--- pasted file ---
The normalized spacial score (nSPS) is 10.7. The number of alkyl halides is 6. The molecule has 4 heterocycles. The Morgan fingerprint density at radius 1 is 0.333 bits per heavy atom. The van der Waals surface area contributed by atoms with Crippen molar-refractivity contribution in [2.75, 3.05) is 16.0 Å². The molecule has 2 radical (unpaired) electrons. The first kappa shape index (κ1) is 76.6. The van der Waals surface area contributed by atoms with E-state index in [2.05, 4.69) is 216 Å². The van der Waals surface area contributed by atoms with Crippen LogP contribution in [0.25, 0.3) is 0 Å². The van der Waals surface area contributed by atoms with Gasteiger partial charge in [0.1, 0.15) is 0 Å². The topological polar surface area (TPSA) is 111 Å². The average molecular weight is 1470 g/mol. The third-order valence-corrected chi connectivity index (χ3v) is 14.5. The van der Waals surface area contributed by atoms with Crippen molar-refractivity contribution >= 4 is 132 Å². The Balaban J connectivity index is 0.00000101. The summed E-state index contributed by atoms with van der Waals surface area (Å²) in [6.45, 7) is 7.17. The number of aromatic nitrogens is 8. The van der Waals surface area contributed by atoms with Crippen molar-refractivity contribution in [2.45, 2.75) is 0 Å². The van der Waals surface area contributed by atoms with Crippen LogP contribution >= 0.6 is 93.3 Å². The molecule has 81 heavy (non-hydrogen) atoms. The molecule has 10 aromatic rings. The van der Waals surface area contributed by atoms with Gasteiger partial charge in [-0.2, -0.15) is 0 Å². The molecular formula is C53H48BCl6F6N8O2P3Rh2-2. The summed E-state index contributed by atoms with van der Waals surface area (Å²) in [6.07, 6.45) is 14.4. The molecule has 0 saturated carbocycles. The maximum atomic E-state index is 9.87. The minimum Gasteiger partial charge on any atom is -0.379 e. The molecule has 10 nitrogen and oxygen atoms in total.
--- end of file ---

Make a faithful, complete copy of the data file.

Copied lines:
The normalized spacial score (nSPS) is 10.7. The number of alkyl halides is 6. The molecule has 4 heterocycles. The Morgan fingerprint density at radius 1 is 0.333 bits per heavy atom. The van der Waals surface area contributed by atoms with Crippen molar-refractivity contribution in [2.75, 3.05) is 16.0 Å². The molecule has 2 radical (unpaired) electrons. The first kappa shape index (κ1) is 76.6. The van der Waals surface area contributed by atoms with E-state index in [2.05, 4.69) is 216 Å². The van der Waals surface area contributed by atoms with Crippen LogP contribution in [0.25, 0.3) is 0 Å². The van der Waals surface area contributed by atoms with Gasteiger partial charge in [0.1, 0.15) is 0 Å². The topological polar surface area (TPSA) is 111 Å². The average molecular weight is 1470 g/mol. The third-order valence-corrected chi connectivity index (χ3v) is 14.5. The van der Waals surface area contributed by atoms with Crippen molar-refractivity contribution >= 4 is 132 Å². The Balaban J connectivity index is 0.00000101. The summed E-state index contributed by atoms with van der Waals surface area (Å²) in [6.45, 7) is 7.17. The number of aromatic nitrogens is 8. The van der Waals surface area contributed by atoms with Crippen molar-refractivity contribution in [2.45, 2.75) is 0 Å². The van der Waals surface area contributed by atoms with Crippen LogP contribution >= 0.6 is 93.3 Å². The molecule has 81 heavy (non-hydrogen) atoms. The molecule has 10 aromatic rings. The van der Waals surface area contributed by atoms with Gasteiger partial charge in [-0.2, -0.15) is 0 Å². The molecular formula is C53H48BCl6F6N8O2P3Rh2-2. The summed E-state index contributed by atoms with van der Waals surface area (Å²) in [6.07, 6.45) is 14.4. The molecule has 0 saturated carbocycles. The maximum atomic E-state index is 9.87. The minimum Gasteiger partial charge on any atom is -0.379 e. The molecule has 10 nitrogen and oxygen atoms in total.